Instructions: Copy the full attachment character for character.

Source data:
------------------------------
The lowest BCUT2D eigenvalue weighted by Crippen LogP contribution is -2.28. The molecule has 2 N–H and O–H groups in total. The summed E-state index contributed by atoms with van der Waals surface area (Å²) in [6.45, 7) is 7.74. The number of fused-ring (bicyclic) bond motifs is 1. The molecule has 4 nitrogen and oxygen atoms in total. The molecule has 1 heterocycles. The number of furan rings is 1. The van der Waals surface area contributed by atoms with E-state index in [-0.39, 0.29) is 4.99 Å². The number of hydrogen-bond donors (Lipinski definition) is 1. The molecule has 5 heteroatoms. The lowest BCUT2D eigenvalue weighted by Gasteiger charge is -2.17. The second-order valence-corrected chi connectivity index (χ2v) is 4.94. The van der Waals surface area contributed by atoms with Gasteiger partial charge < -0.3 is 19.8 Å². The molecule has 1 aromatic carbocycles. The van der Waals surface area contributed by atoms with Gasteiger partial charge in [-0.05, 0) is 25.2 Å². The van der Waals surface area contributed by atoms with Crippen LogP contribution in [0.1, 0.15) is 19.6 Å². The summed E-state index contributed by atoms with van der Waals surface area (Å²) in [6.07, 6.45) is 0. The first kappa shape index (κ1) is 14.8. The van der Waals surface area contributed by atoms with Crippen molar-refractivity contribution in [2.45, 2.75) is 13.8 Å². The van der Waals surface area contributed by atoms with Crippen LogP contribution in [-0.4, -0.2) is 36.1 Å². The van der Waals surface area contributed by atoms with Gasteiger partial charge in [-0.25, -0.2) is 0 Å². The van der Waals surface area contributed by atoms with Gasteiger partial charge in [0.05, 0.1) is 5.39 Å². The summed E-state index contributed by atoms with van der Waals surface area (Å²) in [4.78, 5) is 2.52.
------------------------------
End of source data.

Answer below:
The lowest BCUT2D eigenvalue weighted by Crippen LogP contribution is -2.28. The molecule has 2 N–H and O–H groups in total. The summed E-state index contributed by atoms with van der Waals surface area (Å²) in [6.45, 7) is 7.74. The number of fused-ring (bicyclic) bond motifs is 1. The molecule has 4 nitrogen and oxygen atoms in total. The molecule has 1 heterocycles. The number of furan rings is 1. The van der Waals surface area contributed by atoms with E-state index in [-0.39, 0.29) is 4.99 Å². The number of hydrogen-bond donors (Lipinski definition) is 1. The molecule has 5 heteroatoms. The lowest BCUT2D eigenvalue weighted by Gasteiger charge is -2.17. The second-order valence-corrected chi connectivity index (χ2v) is 4.94. The van der Waals surface area contributed by atoms with Gasteiger partial charge < -0.3 is 19.8 Å². The molecule has 1 aromatic carbocycles. The van der Waals surface area contributed by atoms with Gasteiger partial charge in [-0.05, 0) is 25.2 Å². The van der Waals surface area contributed by atoms with Crippen LogP contribution in [0.1, 0.15) is 19.6 Å². The summed E-state index contributed by atoms with van der Waals surface area (Å²) in [6.07, 6.45) is 0. The first kappa shape index (κ1) is 14.8. The van der Waals surface area contributed by atoms with Crippen molar-refractivity contribution in [2.45, 2.75) is 13.8 Å². The van der Waals surface area contributed by atoms with Crippen LogP contribution in [-0.4, -0.2) is 36.1 Å². The van der Waals surface area contributed by atoms with Gasteiger partial charge in [-0.25, -0.2) is 0 Å². The van der Waals surface area contributed by atoms with Gasteiger partial charge in [0.05, 0.1) is 5.39 Å². The summed E-state index contributed by atoms with van der Waals surface area (Å²) in [4.78, 5) is 2.52.